If this column's headline made you ask: "Why do the rich folks need my money; they already have millions?," then you don't understand the situation and that makes you vulnerable (due to lack of vigilance) and that, in turn, puts you squarely in their economic "cross hairs."
If the reader is enjoying good health, does that mean you don't need more for this afternoon, tomorrow, this week, this month, this year . . . etc.?
In a moment of candor, a wealthy fellow, who was the supervisor at a place where this columnist worked back in the very beginning of the B. C. (Bush Clan) era, taught this columnist that money is like sex and drugs because "you can never have enough." Sherman (he resembled a certain cartoon character) also mentioned, in front of a coworker (we'll call him J. C.), who was living from paycheck to paycheck, that the most money his grandma could give him tax-free each year was $10,000.
There were times when, if the aforementioned coworker in dire economic straits was nearby, "our boss" would pull out a stash of his uncashed paychecks and ask "Bob, how long do we have to cash these before they become invalid?" I'd answer six weeks and then he'd count them and exclaim: "I better go to the bank and deposit them right now!" The fellow who needed every cent would then ask the boss why Sherman wouldn't sign one and give it to a fellow (J. C.) who needed the money and would get it to fulfill its potential.
Sherman would concede that initially that might sound like a compassionate thing to do, but that ultimately it would remove J. C.'s motivation to work hard, succeed, and improve his own lot in life.
J. C. got a credit card and Sherman noted that the ensuing months would provide a front row seat for the economic equivalent of the spectacle that Romans got when they watched unarmed Christians battle a lion. A few years later when J. C. filed for bankruptcy, Sherman shed some very realistic crocodile tears.
Sherman used his grandma's annual retirement fund contributions to retire before his fortieth birthday. J. C. became an example for use in the arguments favoring universal health care.
Somewhere (Telegraph Ave. in Berkeley, actually) in the last year and half, we picked up a bargain bin paperback that related the history of the South Pacific area. According to this intriguing book (lost it so we can't cite the academic details such as author and page number), the island natives had to be taught to covet material possessions so that they could then be induced to sign on as wage slaves for the various companies seeking to export the local treasures.
The islanders lived on the fish and vegetables that were easily gathered and then spent the rest of the day swimming and socializing.
Some cynic said that when the white man came to the South Pacific, he brought with him the four great advances of civilization: the Bible, pants, guns, and syphilis. He also brought time clocks and paychecks.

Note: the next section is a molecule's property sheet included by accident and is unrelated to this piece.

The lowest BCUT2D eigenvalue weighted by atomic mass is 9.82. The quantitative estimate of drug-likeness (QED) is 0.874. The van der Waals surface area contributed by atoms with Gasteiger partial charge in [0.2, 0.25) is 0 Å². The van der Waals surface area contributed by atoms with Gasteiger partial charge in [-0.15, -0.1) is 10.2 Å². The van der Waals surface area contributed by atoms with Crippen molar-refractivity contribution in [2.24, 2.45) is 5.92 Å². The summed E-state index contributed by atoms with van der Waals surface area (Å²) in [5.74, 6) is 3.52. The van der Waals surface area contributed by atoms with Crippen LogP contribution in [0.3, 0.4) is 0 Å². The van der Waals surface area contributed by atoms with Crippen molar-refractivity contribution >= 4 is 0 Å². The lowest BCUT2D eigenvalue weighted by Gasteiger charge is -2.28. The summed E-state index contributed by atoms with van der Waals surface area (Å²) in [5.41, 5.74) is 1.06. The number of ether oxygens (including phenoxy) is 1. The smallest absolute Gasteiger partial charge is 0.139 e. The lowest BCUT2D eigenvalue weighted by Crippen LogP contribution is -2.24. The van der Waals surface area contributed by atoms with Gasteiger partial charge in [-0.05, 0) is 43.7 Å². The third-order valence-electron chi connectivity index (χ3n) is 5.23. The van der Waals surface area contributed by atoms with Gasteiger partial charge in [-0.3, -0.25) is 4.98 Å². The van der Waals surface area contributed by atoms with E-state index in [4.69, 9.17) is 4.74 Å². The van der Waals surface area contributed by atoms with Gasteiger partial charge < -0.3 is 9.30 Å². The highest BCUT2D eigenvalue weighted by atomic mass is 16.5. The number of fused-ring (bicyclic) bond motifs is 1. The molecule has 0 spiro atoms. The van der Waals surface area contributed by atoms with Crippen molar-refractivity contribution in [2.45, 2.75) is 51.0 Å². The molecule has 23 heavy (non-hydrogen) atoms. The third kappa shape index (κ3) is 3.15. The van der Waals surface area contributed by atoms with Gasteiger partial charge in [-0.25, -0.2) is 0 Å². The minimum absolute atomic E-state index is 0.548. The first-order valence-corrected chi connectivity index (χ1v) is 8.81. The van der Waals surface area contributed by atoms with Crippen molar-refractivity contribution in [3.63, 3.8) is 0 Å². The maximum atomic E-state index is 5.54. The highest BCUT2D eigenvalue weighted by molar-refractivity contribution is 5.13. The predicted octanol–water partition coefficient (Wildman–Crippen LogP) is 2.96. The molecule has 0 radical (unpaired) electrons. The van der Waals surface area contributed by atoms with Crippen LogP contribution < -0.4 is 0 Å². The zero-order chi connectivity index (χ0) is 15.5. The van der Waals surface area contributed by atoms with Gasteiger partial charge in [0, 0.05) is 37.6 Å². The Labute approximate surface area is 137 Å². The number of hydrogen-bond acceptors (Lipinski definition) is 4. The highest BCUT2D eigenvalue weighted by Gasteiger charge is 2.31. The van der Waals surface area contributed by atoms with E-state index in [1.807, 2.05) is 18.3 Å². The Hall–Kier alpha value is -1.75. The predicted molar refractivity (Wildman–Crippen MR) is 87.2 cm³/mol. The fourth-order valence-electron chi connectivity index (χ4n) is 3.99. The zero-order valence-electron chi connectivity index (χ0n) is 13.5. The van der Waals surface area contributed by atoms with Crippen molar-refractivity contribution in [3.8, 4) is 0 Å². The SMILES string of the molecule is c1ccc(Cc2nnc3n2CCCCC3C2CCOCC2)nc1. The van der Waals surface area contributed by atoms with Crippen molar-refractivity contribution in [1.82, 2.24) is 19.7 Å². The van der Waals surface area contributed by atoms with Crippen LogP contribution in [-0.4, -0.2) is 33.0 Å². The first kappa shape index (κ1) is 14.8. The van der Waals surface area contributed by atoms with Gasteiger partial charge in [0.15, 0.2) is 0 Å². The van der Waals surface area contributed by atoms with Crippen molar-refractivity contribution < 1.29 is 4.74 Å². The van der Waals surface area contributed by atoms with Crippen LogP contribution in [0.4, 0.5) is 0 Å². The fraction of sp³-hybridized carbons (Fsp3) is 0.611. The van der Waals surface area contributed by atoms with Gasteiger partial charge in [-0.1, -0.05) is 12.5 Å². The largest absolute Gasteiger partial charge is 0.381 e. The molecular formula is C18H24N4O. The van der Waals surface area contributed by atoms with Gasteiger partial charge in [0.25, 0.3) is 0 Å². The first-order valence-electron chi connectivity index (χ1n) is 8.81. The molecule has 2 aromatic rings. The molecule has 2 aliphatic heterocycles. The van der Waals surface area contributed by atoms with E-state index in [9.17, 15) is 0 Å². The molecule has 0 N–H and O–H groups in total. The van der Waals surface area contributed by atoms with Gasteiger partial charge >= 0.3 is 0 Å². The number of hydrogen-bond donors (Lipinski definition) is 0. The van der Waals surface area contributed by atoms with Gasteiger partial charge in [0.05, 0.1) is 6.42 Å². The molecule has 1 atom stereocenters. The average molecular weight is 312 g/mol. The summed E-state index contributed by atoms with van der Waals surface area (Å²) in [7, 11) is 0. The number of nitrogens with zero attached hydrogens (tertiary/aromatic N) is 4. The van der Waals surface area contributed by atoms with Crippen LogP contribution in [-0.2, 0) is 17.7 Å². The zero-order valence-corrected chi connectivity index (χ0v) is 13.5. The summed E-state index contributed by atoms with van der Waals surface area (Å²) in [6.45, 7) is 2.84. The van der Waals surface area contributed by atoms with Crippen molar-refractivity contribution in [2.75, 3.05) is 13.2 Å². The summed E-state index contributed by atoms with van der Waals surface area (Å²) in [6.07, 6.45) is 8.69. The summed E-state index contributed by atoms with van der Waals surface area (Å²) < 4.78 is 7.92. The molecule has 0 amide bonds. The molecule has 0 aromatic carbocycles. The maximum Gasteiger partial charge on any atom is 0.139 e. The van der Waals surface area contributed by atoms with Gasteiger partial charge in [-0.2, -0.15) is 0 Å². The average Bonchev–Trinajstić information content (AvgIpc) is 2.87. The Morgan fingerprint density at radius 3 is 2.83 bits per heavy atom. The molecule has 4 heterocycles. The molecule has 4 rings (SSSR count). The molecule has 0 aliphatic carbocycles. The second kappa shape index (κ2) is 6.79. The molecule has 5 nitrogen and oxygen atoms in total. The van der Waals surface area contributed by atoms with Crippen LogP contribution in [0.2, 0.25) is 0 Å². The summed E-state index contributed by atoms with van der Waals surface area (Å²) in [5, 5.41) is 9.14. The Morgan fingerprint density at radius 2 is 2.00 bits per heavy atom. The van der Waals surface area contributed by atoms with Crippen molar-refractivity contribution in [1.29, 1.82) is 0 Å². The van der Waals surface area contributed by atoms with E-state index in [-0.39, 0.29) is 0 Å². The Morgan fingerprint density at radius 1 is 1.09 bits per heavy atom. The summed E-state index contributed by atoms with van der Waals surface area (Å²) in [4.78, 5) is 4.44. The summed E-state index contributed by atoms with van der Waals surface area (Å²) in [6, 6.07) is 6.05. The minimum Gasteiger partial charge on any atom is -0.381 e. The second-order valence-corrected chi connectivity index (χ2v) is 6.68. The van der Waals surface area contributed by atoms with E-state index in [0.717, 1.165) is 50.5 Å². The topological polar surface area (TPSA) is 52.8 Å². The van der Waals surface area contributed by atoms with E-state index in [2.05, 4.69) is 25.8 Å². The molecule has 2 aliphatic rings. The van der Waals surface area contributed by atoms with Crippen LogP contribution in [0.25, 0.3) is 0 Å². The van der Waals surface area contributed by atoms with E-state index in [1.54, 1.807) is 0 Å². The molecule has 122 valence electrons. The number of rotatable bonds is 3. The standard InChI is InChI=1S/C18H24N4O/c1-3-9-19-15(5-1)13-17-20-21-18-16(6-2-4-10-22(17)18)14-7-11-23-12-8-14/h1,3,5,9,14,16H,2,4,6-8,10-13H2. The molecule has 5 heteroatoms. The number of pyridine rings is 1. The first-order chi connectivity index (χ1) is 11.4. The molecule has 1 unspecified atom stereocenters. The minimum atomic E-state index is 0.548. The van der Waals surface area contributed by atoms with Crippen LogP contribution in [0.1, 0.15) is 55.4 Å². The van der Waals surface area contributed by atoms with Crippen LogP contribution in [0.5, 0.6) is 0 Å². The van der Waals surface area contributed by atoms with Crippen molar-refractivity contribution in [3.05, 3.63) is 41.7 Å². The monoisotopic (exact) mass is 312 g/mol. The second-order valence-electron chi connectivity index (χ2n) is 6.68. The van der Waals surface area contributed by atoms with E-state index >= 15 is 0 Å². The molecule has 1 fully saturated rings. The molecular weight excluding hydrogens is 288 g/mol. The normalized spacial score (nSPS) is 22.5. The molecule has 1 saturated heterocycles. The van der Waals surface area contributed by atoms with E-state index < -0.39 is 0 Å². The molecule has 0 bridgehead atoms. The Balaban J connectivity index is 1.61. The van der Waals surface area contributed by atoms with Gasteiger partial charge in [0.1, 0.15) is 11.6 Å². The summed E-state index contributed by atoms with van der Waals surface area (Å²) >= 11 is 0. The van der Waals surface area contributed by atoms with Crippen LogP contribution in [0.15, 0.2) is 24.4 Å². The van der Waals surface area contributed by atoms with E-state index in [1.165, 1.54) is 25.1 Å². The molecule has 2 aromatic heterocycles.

The native women did learn to covet "stuff." (The famous philosopher George Carlin did a wonderful treatise on the concept of "stuff.") When that conversion was made, it became easy for plantation owners to get the men to sign their "X" to papers which were legal documents consenting to an often unspecified period of work in return for a substance (called "money") which could be exchanged for the stuff the women now coveted.
Bleeding hearts liberals decry this example of capitalism in action and assert that the signed legal documents constituted an egregious example of fraud.
Radio personality Mike Malloy recently hinted that there is a similar motivation relationship for the military's health care. He says that universal health care would destroy the allure of free medical care provided to the folks who join the various branches of the all volunteer military which protects the United States. He snidely suggests that may explain why Republicans are working against the Health Care Reform Bill.
Republicans love to foster the folk legends about self-made millionaires. According to their philosophy of "self determination," a poor but honest disk jockey from Sacramento can become a millionaire by giving advice and encouragement to the workers of the world, or at least the United States. Democrats refute this by spreading myth-busting unsubstantiated information that the aforementioned inspirational example was actually the grandson of President Eisenhower's ambassador to India and that he got his first radio gig when his family bought a local radio station.
According to Republicans, John D. Rockefeller was a gracious grandfatherly self-made millionaire who bestowed a generous dime tip to newspaper boys at a time when the papers sold for less than a nickel. The Democrats used a whisper campaign to paint the fellow as a ruthless cad who would destroy competitors and then deceived the public by hiring the same Public Relations firm that Hitler had selected to improve his image in America during the Thirties.
Sometime in the past, a wise old man revealed to this columnist that there is a curse on money and that the rich people, by taking the money from the poor, are thereby eliminating the danger of the curse and thus protecting the poor from danger by assuming the risk themselves.
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